Note: I will endevor to provide a bibliography and italicize any direct quotes from the materials I use for this blog. If there are mistakes, errors, and/or omissions, I take full responsibility for them as they are mine and mine alone. If you find any mistakes, errors, and/or omissions please comment and let me know along with the correct information and/or sources.



“What you are reading right now is a blog. It’s written and posted by me, because I want to. I get no financial remuneration for writing it. I don’t have to meet anyone’s criteria in order to post it. Not only I don’t have an employer or publisher, but I’m not even constrained by having to please an audience. If people won’t like it, they won’t read it, but I won’t lose anything by it. Provided I don’t break any laws (libel, incitement to violence, etc.), I can post whatever I want. This means that I can write openly and honestly, however controversial my opinions may be. It also means that I could write total bullshit; there is no quality control. I could be biased. I could be insane. I could be trolling. … not all sources are equivalent, and all sources have their pros and cons. These needs to be taken into account when evaluating information, and all information should be evaluated. - God’s Bastard, Sourcing Sources (this applies to this and other blogs by me as well; if you follow the idea's, advice or information you are on your own, don't come crying to me, it is all on you do do the work to make sure it works for you!)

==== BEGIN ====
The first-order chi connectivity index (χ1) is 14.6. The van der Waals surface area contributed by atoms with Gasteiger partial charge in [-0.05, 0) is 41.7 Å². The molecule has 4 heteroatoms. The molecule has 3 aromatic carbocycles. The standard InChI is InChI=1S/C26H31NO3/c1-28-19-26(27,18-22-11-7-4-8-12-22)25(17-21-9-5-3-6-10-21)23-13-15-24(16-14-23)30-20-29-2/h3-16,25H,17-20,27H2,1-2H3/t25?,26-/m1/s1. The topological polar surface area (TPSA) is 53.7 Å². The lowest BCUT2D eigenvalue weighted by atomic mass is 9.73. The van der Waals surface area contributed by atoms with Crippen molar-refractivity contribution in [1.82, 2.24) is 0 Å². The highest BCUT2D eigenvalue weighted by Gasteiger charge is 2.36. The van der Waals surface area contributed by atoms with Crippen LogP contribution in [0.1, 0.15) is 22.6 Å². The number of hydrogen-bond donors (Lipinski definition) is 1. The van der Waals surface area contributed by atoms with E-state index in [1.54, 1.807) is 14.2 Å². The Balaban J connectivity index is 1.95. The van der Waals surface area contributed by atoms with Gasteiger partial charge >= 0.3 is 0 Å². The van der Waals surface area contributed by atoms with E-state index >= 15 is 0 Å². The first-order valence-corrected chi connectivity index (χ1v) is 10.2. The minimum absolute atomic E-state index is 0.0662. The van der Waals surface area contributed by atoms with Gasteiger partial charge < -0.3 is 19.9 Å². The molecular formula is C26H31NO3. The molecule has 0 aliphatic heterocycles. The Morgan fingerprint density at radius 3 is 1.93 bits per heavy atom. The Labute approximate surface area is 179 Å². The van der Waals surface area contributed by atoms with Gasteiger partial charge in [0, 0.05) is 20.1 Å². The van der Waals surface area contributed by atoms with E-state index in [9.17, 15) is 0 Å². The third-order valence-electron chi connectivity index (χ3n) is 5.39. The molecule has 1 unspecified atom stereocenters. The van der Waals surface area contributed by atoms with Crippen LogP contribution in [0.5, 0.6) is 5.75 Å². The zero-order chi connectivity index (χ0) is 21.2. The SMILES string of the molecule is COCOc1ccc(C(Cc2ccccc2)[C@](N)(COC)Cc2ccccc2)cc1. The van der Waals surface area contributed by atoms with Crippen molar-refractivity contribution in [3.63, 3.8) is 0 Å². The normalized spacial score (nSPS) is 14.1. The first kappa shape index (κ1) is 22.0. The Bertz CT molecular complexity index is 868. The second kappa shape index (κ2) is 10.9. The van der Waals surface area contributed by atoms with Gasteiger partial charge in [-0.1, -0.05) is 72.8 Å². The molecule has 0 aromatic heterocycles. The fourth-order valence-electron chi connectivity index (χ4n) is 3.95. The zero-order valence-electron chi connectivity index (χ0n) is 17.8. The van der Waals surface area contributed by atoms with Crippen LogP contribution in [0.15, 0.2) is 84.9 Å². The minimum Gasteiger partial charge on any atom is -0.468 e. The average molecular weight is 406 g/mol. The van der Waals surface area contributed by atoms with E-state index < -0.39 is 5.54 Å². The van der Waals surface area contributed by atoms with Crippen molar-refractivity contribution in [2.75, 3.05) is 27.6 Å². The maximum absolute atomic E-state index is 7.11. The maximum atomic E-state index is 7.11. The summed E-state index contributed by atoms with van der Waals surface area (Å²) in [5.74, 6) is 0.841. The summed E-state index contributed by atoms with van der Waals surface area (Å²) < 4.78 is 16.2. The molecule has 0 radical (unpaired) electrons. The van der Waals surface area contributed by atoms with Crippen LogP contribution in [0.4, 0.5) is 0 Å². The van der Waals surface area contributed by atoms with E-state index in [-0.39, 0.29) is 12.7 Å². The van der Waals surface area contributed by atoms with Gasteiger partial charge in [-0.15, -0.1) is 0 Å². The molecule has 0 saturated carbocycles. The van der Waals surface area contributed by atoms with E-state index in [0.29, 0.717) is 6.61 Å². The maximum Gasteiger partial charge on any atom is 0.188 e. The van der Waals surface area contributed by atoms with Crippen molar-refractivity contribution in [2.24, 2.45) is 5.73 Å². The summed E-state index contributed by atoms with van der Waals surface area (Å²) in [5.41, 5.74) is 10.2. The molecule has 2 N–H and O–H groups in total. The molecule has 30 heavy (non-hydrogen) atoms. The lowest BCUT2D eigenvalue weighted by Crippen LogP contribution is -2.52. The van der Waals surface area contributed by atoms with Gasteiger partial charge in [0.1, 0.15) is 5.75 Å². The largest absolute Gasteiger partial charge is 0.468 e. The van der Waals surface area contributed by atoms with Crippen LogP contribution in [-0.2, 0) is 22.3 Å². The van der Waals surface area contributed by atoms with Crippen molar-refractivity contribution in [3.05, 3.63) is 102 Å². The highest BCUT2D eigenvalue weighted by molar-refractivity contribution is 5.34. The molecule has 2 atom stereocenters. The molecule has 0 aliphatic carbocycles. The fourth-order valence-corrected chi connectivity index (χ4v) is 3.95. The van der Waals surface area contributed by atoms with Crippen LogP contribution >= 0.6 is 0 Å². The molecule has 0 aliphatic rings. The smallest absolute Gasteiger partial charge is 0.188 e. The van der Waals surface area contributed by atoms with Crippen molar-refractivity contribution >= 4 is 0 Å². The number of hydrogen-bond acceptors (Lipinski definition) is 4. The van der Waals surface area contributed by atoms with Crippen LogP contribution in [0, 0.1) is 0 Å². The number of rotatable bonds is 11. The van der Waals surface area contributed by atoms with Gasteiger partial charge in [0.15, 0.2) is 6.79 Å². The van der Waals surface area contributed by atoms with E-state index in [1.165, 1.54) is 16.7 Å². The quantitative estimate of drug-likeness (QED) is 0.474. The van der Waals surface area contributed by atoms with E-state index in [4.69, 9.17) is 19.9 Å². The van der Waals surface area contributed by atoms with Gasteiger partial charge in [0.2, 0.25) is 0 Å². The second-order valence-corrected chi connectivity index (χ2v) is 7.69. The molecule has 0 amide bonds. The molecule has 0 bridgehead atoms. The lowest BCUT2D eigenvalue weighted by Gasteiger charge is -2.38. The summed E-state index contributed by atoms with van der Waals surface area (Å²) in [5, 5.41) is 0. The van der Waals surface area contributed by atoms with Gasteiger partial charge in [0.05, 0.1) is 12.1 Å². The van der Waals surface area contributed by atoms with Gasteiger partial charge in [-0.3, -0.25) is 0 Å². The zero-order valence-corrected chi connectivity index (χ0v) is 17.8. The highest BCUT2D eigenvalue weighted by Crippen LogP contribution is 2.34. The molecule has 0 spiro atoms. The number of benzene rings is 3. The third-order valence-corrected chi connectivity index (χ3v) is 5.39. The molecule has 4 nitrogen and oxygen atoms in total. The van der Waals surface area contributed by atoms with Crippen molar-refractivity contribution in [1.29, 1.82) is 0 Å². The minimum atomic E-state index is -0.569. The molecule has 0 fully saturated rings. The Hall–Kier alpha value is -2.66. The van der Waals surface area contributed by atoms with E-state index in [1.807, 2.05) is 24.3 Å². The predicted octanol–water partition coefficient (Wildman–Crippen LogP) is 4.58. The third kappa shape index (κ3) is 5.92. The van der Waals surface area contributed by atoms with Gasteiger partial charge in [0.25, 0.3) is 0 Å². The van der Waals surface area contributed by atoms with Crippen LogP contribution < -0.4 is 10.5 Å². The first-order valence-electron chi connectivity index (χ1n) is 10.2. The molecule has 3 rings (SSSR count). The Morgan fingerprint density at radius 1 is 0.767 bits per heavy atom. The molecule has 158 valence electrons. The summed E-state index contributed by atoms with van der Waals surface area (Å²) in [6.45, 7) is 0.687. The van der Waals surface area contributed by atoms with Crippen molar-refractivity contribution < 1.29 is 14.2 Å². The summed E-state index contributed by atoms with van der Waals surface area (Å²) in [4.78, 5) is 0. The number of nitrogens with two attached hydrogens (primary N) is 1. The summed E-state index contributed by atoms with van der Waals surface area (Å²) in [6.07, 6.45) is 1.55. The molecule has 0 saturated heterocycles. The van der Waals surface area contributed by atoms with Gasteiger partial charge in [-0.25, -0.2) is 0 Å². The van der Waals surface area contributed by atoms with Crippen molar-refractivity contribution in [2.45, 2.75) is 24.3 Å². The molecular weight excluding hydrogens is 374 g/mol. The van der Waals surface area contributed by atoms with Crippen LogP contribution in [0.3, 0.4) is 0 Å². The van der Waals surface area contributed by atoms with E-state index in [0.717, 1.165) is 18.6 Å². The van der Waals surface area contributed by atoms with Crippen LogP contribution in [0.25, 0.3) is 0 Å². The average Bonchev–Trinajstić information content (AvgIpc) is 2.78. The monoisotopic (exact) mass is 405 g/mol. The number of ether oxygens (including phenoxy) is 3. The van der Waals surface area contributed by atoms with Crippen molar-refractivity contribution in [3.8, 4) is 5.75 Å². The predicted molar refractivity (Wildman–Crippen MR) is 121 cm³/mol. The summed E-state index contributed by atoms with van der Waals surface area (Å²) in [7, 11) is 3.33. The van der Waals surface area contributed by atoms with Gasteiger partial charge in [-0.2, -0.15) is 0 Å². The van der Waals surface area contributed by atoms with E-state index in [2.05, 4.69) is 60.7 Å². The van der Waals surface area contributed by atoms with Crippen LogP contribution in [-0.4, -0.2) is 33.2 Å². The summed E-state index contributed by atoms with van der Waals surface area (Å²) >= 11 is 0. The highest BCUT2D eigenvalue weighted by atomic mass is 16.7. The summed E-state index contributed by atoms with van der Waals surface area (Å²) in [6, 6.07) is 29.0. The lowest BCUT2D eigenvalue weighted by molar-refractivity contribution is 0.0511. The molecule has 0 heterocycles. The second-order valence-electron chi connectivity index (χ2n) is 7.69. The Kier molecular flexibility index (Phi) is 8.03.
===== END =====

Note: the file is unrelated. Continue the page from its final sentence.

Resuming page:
“You should prepare yourself to dedicate at least five or six years to your training and practice to understand the philosophy and physiokinetics of martial arts and karate so that you can understand the true spirit of everything and dedicate your mind, body and spirit to the discipline of the art.” - cejames (note: you are on your own, make sure you get expert hands-on guidance in all things martial and self-defense)



“All I say is by way of discourse, and nothing by way of advice. I should not speak so boldly if it were my due to be believed.” - Montaigne

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Kata, Forms and Drills - Oh My!

Blog Article/Post Caveat (Read First Please: Click the Link)

Trying to find historical accounting of kata seems daunting especially since there is little to no accounting of its origins in any definitive historical document. There are many theories, idea’s and beliefs all from various studies, studies done more in our modern times from a strong curiosity by the practitioners to gain a bit of understanding as to what are kata, where were kata first created and practiced, when did they first do kata, how did kata become the foundation for martial arts and why were kata created and so on ad-infinitum.